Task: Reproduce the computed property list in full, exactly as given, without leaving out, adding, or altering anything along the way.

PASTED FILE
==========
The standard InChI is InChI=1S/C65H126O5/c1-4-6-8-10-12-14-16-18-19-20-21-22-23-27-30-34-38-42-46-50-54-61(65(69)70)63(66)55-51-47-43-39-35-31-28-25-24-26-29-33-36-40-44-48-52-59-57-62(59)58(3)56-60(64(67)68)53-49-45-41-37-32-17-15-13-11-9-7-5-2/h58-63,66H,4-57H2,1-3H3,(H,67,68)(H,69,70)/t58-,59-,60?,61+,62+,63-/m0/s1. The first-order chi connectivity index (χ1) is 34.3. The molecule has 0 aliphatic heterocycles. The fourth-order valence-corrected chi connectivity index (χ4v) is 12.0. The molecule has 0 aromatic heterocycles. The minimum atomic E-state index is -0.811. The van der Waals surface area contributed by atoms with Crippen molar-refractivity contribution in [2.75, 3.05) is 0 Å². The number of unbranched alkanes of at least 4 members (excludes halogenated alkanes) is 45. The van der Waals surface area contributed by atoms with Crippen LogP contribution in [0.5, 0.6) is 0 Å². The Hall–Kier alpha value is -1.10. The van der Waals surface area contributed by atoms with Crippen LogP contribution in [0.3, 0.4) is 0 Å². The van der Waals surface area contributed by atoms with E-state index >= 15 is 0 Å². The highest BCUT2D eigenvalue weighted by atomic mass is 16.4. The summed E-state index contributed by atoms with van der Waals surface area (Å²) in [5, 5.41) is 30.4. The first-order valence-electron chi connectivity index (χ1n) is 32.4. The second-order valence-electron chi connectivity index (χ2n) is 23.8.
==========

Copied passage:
The standard InChI is InChI=1S/C65H126O5/c1-4-6-8-10-12-14-16-18-19-20-21-22-23-27-30-34-38-42-46-50-54-61(65(69)70)63(66)55-51-47-43-39-35-31-28-25-24-26-29-33-36-40-44-48-52-59-57-62(59)58(3)56-60(64(67)68)53-49-45-41-37-32-17-15-13-11-9-7-5-2/h58-63,66H,4-57H2,1-3H3,(H,67,68)(H,69,70)/t58-,59-,60?,61+,62+,63-/m0/s1. The first-order chi connectivity index (χ1) is 34.3. The molecule has 0 aliphatic heterocycles. The fourth-order valence-corrected chi connectivity index (χ4v) is 12.0. The molecule has 0 aromatic heterocycles. The minimum atomic E-state index is -0.811. The van der Waals surface area contributed by atoms with Crippen molar-refractivity contribution in [2.75, 3.05) is 0 Å². The number of unbranched alkanes of at least 4 members (excludes halogenated alkanes) is 45. The van der Waals surface area contributed by atoms with Crippen LogP contribution in [0.5, 0.6) is 0 Å². The Hall–Kier alpha value is -1.10. The van der Waals surface area contributed by atoms with Crippen LogP contribution in [0.3, 0.4) is 0 Å². The van der Waals surface area contributed by atoms with E-state index >= 15 is 0 Å². The highest BCUT2D eigenvalue weighted by atomic mass is 16.4. The summed E-state index contributed by atoms with van der Waals surface area (Å²) in [5, 5.41) is 30.4. The first-order valence-electron chi connectivity index (χ1n) is 32.4. The second-order valence-electron chi connectivity index (χ2n) is 23.8.